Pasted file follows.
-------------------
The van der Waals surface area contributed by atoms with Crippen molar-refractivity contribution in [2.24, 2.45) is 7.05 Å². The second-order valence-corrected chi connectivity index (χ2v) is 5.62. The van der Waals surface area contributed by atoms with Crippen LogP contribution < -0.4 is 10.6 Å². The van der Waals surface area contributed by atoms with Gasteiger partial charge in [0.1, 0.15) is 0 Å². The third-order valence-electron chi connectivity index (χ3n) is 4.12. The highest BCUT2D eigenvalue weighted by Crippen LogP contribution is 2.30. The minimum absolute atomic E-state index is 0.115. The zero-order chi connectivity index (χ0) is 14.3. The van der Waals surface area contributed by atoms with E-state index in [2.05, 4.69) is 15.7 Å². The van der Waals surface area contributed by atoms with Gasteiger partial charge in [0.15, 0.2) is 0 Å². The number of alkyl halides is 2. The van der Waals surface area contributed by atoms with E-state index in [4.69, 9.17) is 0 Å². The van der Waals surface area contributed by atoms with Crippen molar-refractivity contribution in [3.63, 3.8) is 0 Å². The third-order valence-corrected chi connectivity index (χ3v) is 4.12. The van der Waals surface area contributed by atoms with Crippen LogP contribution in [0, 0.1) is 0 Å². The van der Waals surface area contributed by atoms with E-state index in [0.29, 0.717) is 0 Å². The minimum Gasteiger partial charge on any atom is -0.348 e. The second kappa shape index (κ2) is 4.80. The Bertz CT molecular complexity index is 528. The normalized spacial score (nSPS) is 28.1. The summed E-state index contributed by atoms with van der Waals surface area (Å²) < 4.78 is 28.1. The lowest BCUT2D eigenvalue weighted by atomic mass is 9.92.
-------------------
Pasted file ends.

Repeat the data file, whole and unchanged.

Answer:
The van der Waals surface area contributed by atoms with Crippen molar-refractivity contribution in [2.24, 2.45) is 7.05 Å². The second-order valence-corrected chi connectivity index (χ2v) is 5.62. The van der Waals surface area contributed by atoms with Crippen LogP contribution < -0.4 is 10.6 Å². The van der Waals surface area contributed by atoms with Gasteiger partial charge in [0.1, 0.15) is 0 Å². The third-order valence-electron chi connectivity index (χ3n) is 4.12. The highest BCUT2D eigenvalue weighted by Crippen LogP contribution is 2.30. The minimum absolute atomic E-state index is 0.115. The zero-order chi connectivity index (χ0) is 14.3. The van der Waals surface area contributed by atoms with E-state index in [2.05, 4.69) is 15.7 Å². The van der Waals surface area contributed by atoms with Gasteiger partial charge in [0.15, 0.2) is 0 Å². The number of alkyl halides is 2. The van der Waals surface area contributed by atoms with E-state index in [4.69, 9.17) is 0 Å². The van der Waals surface area contributed by atoms with Crippen molar-refractivity contribution in [3.63, 3.8) is 0 Å². The third-order valence-corrected chi connectivity index (χ3v) is 4.12. The van der Waals surface area contributed by atoms with Crippen LogP contribution in [0, 0.1) is 0 Å². The van der Waals surface area contributed by atoms with E-state index in [0.29, 0.717) is 0 Å². The minimum Gasteiger partial charge on any atom is -0.348 e. The second kappa shape index (κ2) is 4.80. The Bertz CT molecular complexity index is 528. The normalized spacial score (nSPS) is 28.1. The summed E-state index contributed by atoms with van der Waals surface area (Å²) < 4.78 is 28.1. The lowest BCUT2D eigenvalue weighted by atomic mass is 9.92.